Press Release


É hora do tudo ou nada para os tubarões-anequim no momento em que a Espanha se prepara para receber a reunião internacional das pescas

Londres, novembro, 2019. Os ecologistas têm os olhos postos na União Europeia quando se aproxima a reunião internacional das nações pesqueiras, que pode decidir o futuro dos tubarões-anequim ameaçados de extinção. A Comissão Internacional para a Conservação dos Tunídeos do Atlântico (CICTA) terá em conta novos pareceres científicos alarmantes sobre a situação dos tubarões-anequim na respetiva reunião anual, que terá lugar de 18 a 25 de novembro, em Maiorca. Para inverter o declínio da população do Atlântico Norte, alvo de forte sobrepesca, os cientistas aconselham a CICTA a proibir por completo os pescadores de reter a bordo as capturas.  Não existem quotas pesqueiras da UE ou da CICTA para o tubarão-anequim. A UE é quem regista o maior número de desembarques de anequim a nível mundial, principalmente devido às embarcações espanholas.

Continue reading Tubarões ameaçados do Atlântico nas mãos da UE


Bei der in Spanien stattfindenden internationalen Fischereitagung entscheidet sich die Zukunft des Kurzflossen-Makos

London, November 2019. Im Vorfeld des internationalen Treffens der Fischereinationen, bei dem sich die Zukunft des stark gefährdeten Kurzflossen-Makos entscheiden könnte, richten sich alle Blicke der Umweltschützer auf die Europäische Union. Die Internationale Kommission für die Erhaltung der Thunfischbestände im Atlantik (ICCAT) berät bei ihrem jährlichen Treffen vom 18. bis 25. November auf Mallorca über neue und ernüchternde wissenschaftliche Empfehlungen hinsichtlich des Zustands der Bestände des Kurzflossen-Makos. Um die Dezimierung der stark überfischten Population im Nordatlantik aufzuhalten und umzukehren, haben Wissenschaftler die Empfehlung an die ICCAT gerichtet, ein vollständiges Verbot, Fänge an Bord zu behalten, zu verhängen. Derzeit gibt es weder EU- noch ICCAT-Fangquoten für Makohaie. Gleichzeitig verzeichnet die EU weltweit die meisten Anlandungen von Makohaien, die vor allem auf das Konto spanischer Schiffe gehen.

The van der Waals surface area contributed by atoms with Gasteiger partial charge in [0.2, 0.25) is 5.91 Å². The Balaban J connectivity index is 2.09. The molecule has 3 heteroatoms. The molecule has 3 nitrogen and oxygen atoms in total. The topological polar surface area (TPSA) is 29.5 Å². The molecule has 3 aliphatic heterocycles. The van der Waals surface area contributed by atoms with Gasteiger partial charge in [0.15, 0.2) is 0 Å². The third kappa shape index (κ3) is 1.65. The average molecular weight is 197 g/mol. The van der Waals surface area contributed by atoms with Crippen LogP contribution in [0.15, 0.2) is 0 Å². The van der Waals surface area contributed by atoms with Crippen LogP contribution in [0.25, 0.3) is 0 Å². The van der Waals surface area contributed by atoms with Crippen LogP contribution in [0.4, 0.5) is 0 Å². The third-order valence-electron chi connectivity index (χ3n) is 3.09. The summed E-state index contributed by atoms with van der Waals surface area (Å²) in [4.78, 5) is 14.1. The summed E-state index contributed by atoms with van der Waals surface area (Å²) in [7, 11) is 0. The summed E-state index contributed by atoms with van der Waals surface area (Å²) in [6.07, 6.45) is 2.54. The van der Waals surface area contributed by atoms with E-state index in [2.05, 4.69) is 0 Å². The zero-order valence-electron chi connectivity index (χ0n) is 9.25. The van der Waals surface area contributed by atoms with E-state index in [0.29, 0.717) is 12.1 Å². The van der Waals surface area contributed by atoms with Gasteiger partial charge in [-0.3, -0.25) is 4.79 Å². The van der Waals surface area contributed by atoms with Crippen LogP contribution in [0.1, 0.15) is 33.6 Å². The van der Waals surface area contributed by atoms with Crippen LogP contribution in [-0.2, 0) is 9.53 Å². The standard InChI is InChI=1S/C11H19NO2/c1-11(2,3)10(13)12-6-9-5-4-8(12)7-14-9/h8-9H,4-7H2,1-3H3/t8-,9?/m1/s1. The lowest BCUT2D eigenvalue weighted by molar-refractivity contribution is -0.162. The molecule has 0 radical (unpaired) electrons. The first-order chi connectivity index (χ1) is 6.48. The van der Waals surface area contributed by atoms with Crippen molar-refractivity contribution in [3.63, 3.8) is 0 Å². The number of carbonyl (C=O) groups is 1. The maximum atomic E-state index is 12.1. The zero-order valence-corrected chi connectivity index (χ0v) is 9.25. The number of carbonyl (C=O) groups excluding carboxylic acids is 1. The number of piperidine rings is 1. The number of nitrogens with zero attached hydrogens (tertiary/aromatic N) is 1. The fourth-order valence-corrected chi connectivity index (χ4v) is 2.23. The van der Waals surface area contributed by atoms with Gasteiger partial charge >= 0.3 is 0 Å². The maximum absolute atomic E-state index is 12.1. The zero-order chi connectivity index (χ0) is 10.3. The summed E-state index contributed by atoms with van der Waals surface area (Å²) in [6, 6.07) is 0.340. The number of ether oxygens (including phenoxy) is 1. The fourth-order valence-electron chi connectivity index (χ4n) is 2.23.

Continue reading Die Zukunft der stark gefährdeten Haie des Atlantiks liegt jetzt in der Hand der EU


Momento cruciale per il destino degli squali mako alla vigilia della conferenza internazionale sulla pesca in Spagna

Londra, Novembre, 2019. Gli ambientalisti hanno gli occhi puntati sull’Unione Europea a pochi giorni dall’apertura della conferenza internazionale che vedrà riuniti i maggiori paesi che operano nell’industria della pesca e che potrebbe essere decisiva per il futuro degli squali mako a rischio di estinzione. La Commissione Internazionale per la Conservazione dei Tonnidi dell’Atlantico e del Mediterraneo (CICTA) analizzerà le nuove e preoccupanti evidenze scientifiche sulle condizioni reali degli squali mako nel corso della riunione annuale che si terrà a Maiorca dal 18 al 25 novembre. Per fermare il calo della popolazione di squali mako dell’Atlantico settentrionale oggetto di una preoccupante sovrappesca, gli scienziati suggeriscono alla CICTA di imporre ai pescatori il divieto assoluto di tenere le catture. Non esistono quote EU o CICTA per la pesca degli squali mako. L’UE è la prima regione al mondo per numero di sbarchi di squali mako, soprattutto a causa delle imbarcazioni provenienti dalla Spagna.